However, while the system may provide a number of environmental benefits, the scientists acknowledge that it may not be suitable for commercial situations. “We might come up with results that really help the soil, but if the system is not economically stable, I doubt growers will be willing to adopt it because it has to work for their bottom line as well,” Ajay Nair, an associate professor of horticulture and a vegetable production specialist at ISU.

Photo Credit: flickr

The post Could chickens be the key to sustainable veg production? appeared first on Hort News on 1 August 2018.

Heat wave will affect winter veg harvest at home and abroad

While rains over the weekend have provided some respite to growers around the country, the industry is warning that the prolonged heat wave, which left some areas without rain for almost three months, will have longer term effects on the availability of vegetables across Europe.

Warnings have already been issued about the yields of traditional ‘winter’ veg crops such as carrots, onions and potatoes, but brassica growers are also warning of breaks in continuity and areas which have been too dry to allow the planting of winter crops.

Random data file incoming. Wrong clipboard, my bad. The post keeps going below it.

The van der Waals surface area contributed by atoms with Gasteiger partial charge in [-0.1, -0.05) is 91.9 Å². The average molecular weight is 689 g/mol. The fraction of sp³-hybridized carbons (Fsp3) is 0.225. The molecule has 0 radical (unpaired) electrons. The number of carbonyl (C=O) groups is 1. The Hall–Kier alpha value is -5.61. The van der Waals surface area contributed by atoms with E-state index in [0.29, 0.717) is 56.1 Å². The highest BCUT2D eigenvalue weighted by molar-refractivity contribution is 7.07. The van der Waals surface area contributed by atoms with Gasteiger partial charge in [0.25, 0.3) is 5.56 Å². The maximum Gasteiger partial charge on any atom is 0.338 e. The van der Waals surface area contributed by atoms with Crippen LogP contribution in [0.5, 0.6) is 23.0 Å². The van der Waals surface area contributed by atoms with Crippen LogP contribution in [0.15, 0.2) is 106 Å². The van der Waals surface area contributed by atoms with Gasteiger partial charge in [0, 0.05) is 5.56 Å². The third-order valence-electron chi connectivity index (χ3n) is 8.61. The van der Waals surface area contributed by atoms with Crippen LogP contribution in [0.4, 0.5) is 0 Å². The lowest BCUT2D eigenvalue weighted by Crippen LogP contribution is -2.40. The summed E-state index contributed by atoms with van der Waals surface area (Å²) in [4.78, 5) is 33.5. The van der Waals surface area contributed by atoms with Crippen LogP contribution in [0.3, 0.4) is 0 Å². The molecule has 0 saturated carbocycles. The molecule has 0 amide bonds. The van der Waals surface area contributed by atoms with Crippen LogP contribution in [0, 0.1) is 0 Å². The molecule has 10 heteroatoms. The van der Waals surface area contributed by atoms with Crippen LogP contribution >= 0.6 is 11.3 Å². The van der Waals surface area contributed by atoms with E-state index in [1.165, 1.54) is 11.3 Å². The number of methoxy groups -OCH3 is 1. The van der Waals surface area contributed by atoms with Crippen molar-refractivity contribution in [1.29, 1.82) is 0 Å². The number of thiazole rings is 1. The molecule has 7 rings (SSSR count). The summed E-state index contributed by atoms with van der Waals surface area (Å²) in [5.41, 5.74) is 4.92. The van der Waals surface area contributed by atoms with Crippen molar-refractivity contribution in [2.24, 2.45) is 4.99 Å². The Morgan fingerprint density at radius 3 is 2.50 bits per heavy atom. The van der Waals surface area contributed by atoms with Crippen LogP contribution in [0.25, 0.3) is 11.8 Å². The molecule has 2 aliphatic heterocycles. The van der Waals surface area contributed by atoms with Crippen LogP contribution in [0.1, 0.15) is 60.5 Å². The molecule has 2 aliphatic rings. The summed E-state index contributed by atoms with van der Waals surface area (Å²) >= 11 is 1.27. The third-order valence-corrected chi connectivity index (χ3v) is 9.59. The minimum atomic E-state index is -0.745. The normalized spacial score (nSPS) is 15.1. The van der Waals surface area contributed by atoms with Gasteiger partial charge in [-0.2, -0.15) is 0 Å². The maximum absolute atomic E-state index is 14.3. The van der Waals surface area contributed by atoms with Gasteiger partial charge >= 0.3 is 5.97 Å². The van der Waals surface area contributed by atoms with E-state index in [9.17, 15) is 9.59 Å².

Greville Richards, managing director of Southern England Farms, told the Fresh Produce Journal: “We’ve got some areas in Cornwall now that we just can’t plant because it’s so dry and we’re getting quite concerned now about our winter crops… we’re getting really worried about what we’re planting now for the winter months because it’s just getting too dry to plant.”

A number of potato growers have already said that they are unlikely to fulfil contracted volumes, and it is unlikely that suppliers will be able to import crop from Europe to fill the gap. The German Association of the Fruit, Vegetable, and Potato Processing Industry says that it expects a smaller, lower-quality potato crop, while the Swedish Farmers Association estimates its members could lose SEK8bn (~EUR 7.79bn).

Photo Caption: The canopy on many potato crops is still not meeting across the rows.

Photo Credit: flickr

The post Heat wave will affect winter veg harvest at home and abroad appeared first on Hort News on 1 August 2018.

Heavy duty heat exchanger tackles nut butter challenge

Nut butter is one of the big food trends of the last two years. Once the only choice on the shelf would have been between smooth or crunchy peanut butter, but recently, as the health benefits of quality nut butter have been understood, the market has exploded to include peanut, almond, cashew, and even seed butters, often including other additives such as high quality cocoa, coconut and coffee. However, producers of these products all share one major challenge. Nut butter is extremely viscous – almost solid at low temperatures – making it very difficult to move through processing machinery.